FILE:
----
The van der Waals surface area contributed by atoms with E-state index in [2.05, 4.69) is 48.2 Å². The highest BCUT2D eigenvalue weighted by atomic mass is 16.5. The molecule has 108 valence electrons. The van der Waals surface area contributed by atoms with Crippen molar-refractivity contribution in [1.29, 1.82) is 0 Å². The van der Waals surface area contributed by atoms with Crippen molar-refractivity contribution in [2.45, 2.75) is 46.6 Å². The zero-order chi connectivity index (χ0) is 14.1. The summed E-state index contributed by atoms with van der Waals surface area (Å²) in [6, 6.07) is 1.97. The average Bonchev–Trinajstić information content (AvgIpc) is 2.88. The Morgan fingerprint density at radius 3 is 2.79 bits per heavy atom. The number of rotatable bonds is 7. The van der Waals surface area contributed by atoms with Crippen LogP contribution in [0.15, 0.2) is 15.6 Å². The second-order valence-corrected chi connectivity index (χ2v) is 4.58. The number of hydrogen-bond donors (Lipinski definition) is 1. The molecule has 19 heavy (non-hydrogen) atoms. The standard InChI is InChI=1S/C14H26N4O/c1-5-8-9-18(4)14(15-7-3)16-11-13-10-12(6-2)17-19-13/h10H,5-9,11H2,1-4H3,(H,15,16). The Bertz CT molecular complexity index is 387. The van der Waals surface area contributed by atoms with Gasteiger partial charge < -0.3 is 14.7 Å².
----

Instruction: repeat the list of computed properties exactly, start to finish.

The van der Waals surface area contributed by atoms with E-state index in [2.05, 4.69) is 48.2 Å². The highest BCUT2D eigenvalue weighted by atomic mass is 16.5. The molecule has 108 valence electrons. The van der Waals surface area contributed by atoms with Crippen molar-refractivity contribution in [1.29, 1.82) is 0 Å². The van der Waals surface area contributed by atoms with Crippen molar-refractivity contribution in [2.45, 2.75) is 46.6 Å². The zero-order chi connectivity index (χ0) is 14.1. The summed E-state index contributed by atoms with van der Waals surface area (Å²) in [6, 6.07) is 1.97. The average Bonchev–Trinajstić information content (AvgIpc) is 2.88. The Morgan fingerprint density at radius 3 is 2.79 bits per heavy atom. The number of rotatable bonds is 7. The van der Waals surface area contributed by atoms with Crippen LogP contribution in [0.15, 0.2) is 15.6 Å². The second-order valence-corrected chi connectivity index (χ2v) is 4.58. The number of hydrogen-bond donors (Lipinski definition) is 1. The molecule has 19 heavy (non-hydrogen) atoms. The standard InChI is InChI=1S/C14H26N4O/c1-5-8-9-18(4)14(15-7-3)16-11-13-10-12(6-2)17-19-13/h10H,5-9,11H2,1-4H3,(H,15,16). The Bertz CT molecular complexity index is 387. The van der Waals surface area contributed by atoms with Gasteiger partial charge < -0.3 is 14.7 Å².